Friday, May 02, 2014

Feed by M.T. Anderson

This satirical young-adult novel caught my eye in the bookstore because it had been nominated for the National Book Award.  I wasn't aware at the time that the National Book Foundation had a category for YPL, or Young People's Literature, but I am glad I picked up the book anyway.  Feed takes the current commercialized Internet, facebook, and texting, and fast-forwards into a future where people have constant streams of information fed directly into their brains.  The feed has infiltrated so much into the culture that it is the dominant force in the people of the novel's lives, and its influence commercializes everything. The feed offers mostly advertising information to its users, including lingo and images, and the pieces of the feed that are included between chapters illuminate the extent to which even political speech is dumbed-down. In this future, space travel to the moon and Jupiter is also relatively easy, people can "feel" their credit being taken from them, and radiation lesions are commonplace. These facts are taken for granted, and no one seems to question things very much

The language in the novel at first is jarring, not just because it is "typical teen"-speak, but also because it has future slang in it.  After a while, though, the slang is easy to decipher, and doesn't become much of a barrier to enjoying the story, at least for this reader.  There is plenty of crude current-day language in the novel, too, which may stop some parents and does stop me from recommending it for young readers.  The novel tells a boy-meets-girl story, with the twist of a hacker invading "the feed" at a party in the first few chapters. The teens at the party who were affected by the hacker end up spending some time in the hospital to ensure their feeds are still working -- an episode that doesn't stop the main character, a teenage boy, for very long, but which has lasting consequences for Violet, or Vi, his main romantic interest.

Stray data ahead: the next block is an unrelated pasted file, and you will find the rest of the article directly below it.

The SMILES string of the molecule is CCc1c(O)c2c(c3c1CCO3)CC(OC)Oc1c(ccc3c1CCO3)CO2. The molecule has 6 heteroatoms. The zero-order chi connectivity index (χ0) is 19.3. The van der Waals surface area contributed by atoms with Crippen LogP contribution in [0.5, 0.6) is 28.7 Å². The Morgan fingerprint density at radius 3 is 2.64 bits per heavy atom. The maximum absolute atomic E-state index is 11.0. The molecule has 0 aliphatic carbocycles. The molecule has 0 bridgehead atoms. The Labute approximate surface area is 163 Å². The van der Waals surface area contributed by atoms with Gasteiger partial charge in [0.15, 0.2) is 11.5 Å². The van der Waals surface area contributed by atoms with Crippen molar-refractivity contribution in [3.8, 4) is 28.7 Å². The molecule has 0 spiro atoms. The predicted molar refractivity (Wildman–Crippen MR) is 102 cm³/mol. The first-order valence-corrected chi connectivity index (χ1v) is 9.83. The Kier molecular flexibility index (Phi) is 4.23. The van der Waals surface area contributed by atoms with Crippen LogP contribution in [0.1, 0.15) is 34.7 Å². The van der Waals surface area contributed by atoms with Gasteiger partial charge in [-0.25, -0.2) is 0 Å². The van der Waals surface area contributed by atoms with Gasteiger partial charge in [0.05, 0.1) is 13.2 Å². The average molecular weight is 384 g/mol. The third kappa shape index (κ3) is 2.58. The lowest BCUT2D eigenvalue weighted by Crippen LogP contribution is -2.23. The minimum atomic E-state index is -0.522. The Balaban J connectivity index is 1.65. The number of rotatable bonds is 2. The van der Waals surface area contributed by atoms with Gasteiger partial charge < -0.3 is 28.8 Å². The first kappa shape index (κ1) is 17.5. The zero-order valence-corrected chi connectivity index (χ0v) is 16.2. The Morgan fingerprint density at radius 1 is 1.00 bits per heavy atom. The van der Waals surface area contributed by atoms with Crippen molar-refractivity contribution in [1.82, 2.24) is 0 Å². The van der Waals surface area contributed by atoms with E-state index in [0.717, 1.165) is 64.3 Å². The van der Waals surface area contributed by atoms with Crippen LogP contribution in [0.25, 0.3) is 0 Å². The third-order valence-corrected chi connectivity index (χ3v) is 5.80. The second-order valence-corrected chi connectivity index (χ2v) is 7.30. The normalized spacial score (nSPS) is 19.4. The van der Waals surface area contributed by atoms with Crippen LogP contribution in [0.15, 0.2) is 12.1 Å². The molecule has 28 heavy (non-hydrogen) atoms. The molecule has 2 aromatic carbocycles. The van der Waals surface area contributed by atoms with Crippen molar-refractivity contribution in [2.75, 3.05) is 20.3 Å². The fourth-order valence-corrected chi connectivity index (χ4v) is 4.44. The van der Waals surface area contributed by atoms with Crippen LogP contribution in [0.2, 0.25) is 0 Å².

The novel is written from the boy's perspective, which is shallow and self-absorbed, as most of us are.  The boy's perspective is an extension of the feed, in some ways, and Vi tries to teach him to resist it.  Vi's character fascinates the boy due to her "old-fashioned" vocabulary, common sense, and wit. She was home-schooled, and her father is a former professor whose vocabulary is even more old-fashioned. I related to the father, as an old fuddy-duddy who loves some old novels/literature and tries in some ways to resist the pull of technology on our lives. The boy sees the father as behind the times, and he is in many ways.  However, even the father cannot resist the feed completely, and he tells his own story toward the end, explaining why he felt he had to provide the feed to himself and his family.

The novel has a somewhat cliched plot buried in all its satirical commentary on consumerist culture.  It is definitely a YA novel, but the thoughts it provokes make it worth reading.  I enjoyed the author's take on where we are headed, and wondered what kind of nightmare the culture can produce if some of the novel's predictions become true.  I ached for the characters by the end.
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